Olympic horseman wins appeal against driving ban
By David Wood | 20th May 2021
Top Olympic horseman and trainer Jonathan 'Jonty' Evans, 49, has succeeded in an appeal against a six-month driving ban after he said it would wreck his equestrian business and could even cost him his home.
Dad-of-two Evans, who travels all over the UK and abroad training horses for wealthy clients, was banned under the 'totting up' procedure by Cheltenham Magistrates in February this year for speeding at 39mph in his Audi A4 near Totnes in Devon.
It was his fourth speeding offence in three years - leading to an automatic six months ban.
But yesterday (May 19) he appealed to Gloucester Crown Court against the sentence, arguing that the ban would cause exceptional hardship to him, his business and his family.
The judge, Recorder Neil Millard, said the court would allow the appeal because the ban could result in Evans' stable yard employee losing her job and home, his two children by different mothers losing contact with each other, and his business being put in 'severe jeopardy.'
The ban could also risk Evans losing his horses and rented accommodation and affect his ability to travel to medical and therapy appointments for treatment following a severe head injury he suffered in a fall from a horse in 2018, the Recorder added.
But Recorder Millard warned Evans, formerly of Notgrove, near Stow on the Wold, Gloucestsershire, but now of Lower Ley Lane, Minsterworth, near Gloucester, that he will still have nine penalty points on his driving licence until July next year and he will not be able to use the same 'exceptional hardship' defence if he is caught speeding again before then.
"You shouldn't be speeding - you need to slow down," warned the Recorder.
The court lifted the ban but upheld the three penalty points and fine of £146 imposed by the magistrates.
Evans rode for Ireland in the 2016 Summer Olympics in Rio de Janeiro on 'Cooley Rorkes Drift.' His team finished eighth in the three-day eventing competition and Evans qualified for the individual eventing final, finishing ninth.
He sustained a serious brain injury in a fall from his horse at the 2018 Tattersalls International Horse Trials in Ratoath, Ireland. He was unconscious for six weeks and then spent some time in a specialist neurological unit.
He returned to competition in August 2019 at the British Eventing horse trials at Smiths Lawn in Berkshire.
His lawyer Patrick Kelly told the court that the six-month ban imposed on Evans in February had been lifted after seven weeks pending today's appeal.
"He is self-employed. He has ridden in the Olympics. He has represented his country and he now trains Olympians," said Mr Kelly.
"They are the top echelon of horse riders in this country. He does his training all over the world.
"His clientele are people with their own land, horses and stables. He goes to them to do his training as opposed to having his own riding school.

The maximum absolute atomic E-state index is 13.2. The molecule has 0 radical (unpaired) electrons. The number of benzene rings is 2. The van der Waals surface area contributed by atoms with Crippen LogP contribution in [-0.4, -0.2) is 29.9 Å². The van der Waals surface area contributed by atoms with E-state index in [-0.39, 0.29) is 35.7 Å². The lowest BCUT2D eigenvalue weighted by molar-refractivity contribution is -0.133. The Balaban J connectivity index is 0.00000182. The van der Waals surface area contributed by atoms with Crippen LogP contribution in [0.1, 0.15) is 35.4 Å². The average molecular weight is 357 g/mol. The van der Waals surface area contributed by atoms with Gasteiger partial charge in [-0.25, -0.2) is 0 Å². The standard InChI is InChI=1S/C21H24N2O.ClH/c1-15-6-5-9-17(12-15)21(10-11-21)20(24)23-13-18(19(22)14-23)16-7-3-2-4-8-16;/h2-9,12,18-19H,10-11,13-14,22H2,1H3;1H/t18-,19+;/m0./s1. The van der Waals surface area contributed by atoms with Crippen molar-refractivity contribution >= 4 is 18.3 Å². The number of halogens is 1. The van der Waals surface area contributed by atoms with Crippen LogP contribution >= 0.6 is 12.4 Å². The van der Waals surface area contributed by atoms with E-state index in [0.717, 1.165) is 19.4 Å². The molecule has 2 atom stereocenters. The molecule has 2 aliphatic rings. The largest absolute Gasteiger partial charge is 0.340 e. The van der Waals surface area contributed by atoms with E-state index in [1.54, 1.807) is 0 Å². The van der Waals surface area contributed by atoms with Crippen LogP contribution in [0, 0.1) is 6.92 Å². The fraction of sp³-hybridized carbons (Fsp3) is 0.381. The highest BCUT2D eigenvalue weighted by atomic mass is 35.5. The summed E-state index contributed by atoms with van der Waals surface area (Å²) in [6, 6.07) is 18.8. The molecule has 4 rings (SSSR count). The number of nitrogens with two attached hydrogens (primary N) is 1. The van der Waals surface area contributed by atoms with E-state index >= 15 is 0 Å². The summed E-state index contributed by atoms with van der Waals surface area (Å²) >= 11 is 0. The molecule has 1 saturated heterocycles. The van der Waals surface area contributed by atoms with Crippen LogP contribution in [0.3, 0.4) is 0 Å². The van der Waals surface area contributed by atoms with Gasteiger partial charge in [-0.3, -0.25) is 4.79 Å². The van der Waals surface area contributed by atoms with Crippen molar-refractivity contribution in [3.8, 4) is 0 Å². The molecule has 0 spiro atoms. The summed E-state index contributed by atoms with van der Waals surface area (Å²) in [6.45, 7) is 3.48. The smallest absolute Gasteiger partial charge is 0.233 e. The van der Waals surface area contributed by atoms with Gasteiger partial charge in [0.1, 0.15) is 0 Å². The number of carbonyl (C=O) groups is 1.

"Without a driving licence he will not be able to do that and his business will fold. He has 14 horses at his stables - three are his own and the others are in livery. Nine of them are owners' horses.
"If a horse has to be taken to the vets he has to drive it. He has a truck for that and he is the only HGV licence owner who can drive it for the business.
"His stables are rented. If he is unable to drive and earn his living he will lose the stable yard and his home. He lives there alone save for his one employee."
The court considered a letter from Evans' ex-wife and mother of his 17-year-old daughter, Amelia, who attends Downside School, near Bath. Mr Kelly said Amelia visits her father most weekends and he has to drive to collect her and return her - a three-hour trip each time.
Also, Evans has a ten-year-old son in Shipton Oliffe, near Andoversford, and needs to drive to see him as well, added the lawyer.
Neither of the mothers was willing to drive the children to see Evans, he said.
Mr Kelly said Evans earns about £2,500 a month but has to pay £1,050 rent and £400 maintenance and currently lives largely off the insurance payout he received following his head injury.
In evidence, Evans said he goes to three regular medical and therapy appointments a week in Hartpury, Gloucester, and Swindon and needs to drive himself to those.
Giving the court's decision to lift the ban, Recorder Millard said: "We do find it would cause exceptional hardship. Your employee would lose her job and accommodation, your children would lose access to each other, your business would be in severe jeopardy and there would be a risk of the loss of your business, your accommodation and the horses.
"Also, your ability to get to your medical appointments would be affected and you need to get to them because of your serious head injury."
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